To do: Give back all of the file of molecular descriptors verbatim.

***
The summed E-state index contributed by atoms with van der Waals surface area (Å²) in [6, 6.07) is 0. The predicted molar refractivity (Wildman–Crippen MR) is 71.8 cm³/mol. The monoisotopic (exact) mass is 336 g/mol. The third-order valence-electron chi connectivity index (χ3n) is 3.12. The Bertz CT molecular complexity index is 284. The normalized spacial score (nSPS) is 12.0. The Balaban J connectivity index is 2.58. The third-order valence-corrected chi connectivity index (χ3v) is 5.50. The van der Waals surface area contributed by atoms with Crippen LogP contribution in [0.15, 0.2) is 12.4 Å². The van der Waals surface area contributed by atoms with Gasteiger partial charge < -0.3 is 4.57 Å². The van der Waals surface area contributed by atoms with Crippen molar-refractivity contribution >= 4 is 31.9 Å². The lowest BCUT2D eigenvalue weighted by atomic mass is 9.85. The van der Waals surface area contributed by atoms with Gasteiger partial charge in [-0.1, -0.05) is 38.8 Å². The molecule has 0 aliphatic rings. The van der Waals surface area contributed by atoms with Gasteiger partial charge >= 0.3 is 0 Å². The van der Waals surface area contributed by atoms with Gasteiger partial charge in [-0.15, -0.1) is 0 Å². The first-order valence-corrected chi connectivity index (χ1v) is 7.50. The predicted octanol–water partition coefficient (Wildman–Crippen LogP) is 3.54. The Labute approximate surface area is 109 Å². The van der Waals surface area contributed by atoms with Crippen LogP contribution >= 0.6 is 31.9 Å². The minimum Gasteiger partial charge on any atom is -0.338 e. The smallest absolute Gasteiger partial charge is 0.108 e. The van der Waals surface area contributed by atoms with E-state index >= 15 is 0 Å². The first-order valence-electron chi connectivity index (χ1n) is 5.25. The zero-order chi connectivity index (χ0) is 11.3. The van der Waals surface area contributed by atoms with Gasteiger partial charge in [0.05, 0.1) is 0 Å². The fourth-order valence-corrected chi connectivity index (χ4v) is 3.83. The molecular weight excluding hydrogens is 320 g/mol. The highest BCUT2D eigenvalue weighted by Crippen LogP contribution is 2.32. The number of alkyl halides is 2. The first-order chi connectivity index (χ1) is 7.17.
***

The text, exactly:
The summed E-state index contributed by atoms with van der Waals surface area (Å²) in [6, 6.07) is 0. The predicted molar refractivity (Wildman–Crippen MR) is 71.8 cm³/mol. The monoisotopic (exact) mass is 336 g/mol. The third-order valence-electron chi connectivity index (χ3n) is 3.12. The Bertz CT molecular complexity index is 284. The normalized spacial score (nSPS) is 12.0. The Balaban J connectivity index is 2.58. The third-order valence-corrected chi connectivity index (χ3v) is 5.50. The van der Waals surface area contributed by atoms with Crippen LogP contribution in [0.15, 0.2) is 12.4 Å². The van der Waals surface area contributed by atoms with Gasteiger partial charge < -0.3 is 4.57 Å². The van der Waals surface area contributed by atoms with Crippen molar-refractivity contribution >= 4 is 31.9 Å². The lowest BCUT2D eigenvalue weighted by atomic mass is 9.85. The van der Waals surface area contributed by atoms with Gasteiger partial charge in [-0.1, -0.05) is 38.8 Å². The molecule has 0 aliphatic rings. The van der Waals surface area contributed by atoms with Gasteiger partial charge >= 0.3 is 0 Å². The van der Waals surface area contributed by atoms with Gasteiger partial charge in [-0.15, -0.1) is 0 Å². The first-order valence-corrected chi connectivity index (χ1v) is 7.50. The predicted octanol–water partition coefficient (Wildman–Crippen LogP) is 3.54. The Labute approximate surface area is 109 Å². The van der Waals surface area contributed by atoms with Crippen LogP contribution >= 0.6 is 31.9 Å². The minimum Gasteiger partial charge on any atom is -0.338 e. The smallest absolute Gasteiger partial charge is 0.108 e. The van der Waals surface area contributed by atoms with E-state index >= 15 is 0 Å². The first-order valence-electron chi connectivity index (χ1n) is 5.25. The zero-order chi connectivity index (χ0) is 11.3. The van der Waals surface area contributed by atoms with Gasteiger partial charge in [0.05, 0.1) is 0 Å². The fourth-order valence-corrected chi connectivity index (χ4v) is 3.83. The molecular weight excluding hydrogens is 320 g/mol. The highest BCUT2D eigenvalue weighted by Crippen LogP contribution is 2.32. The number of alkyl halides is 2. The first-order chi connectivity index (χ1) is 7.17.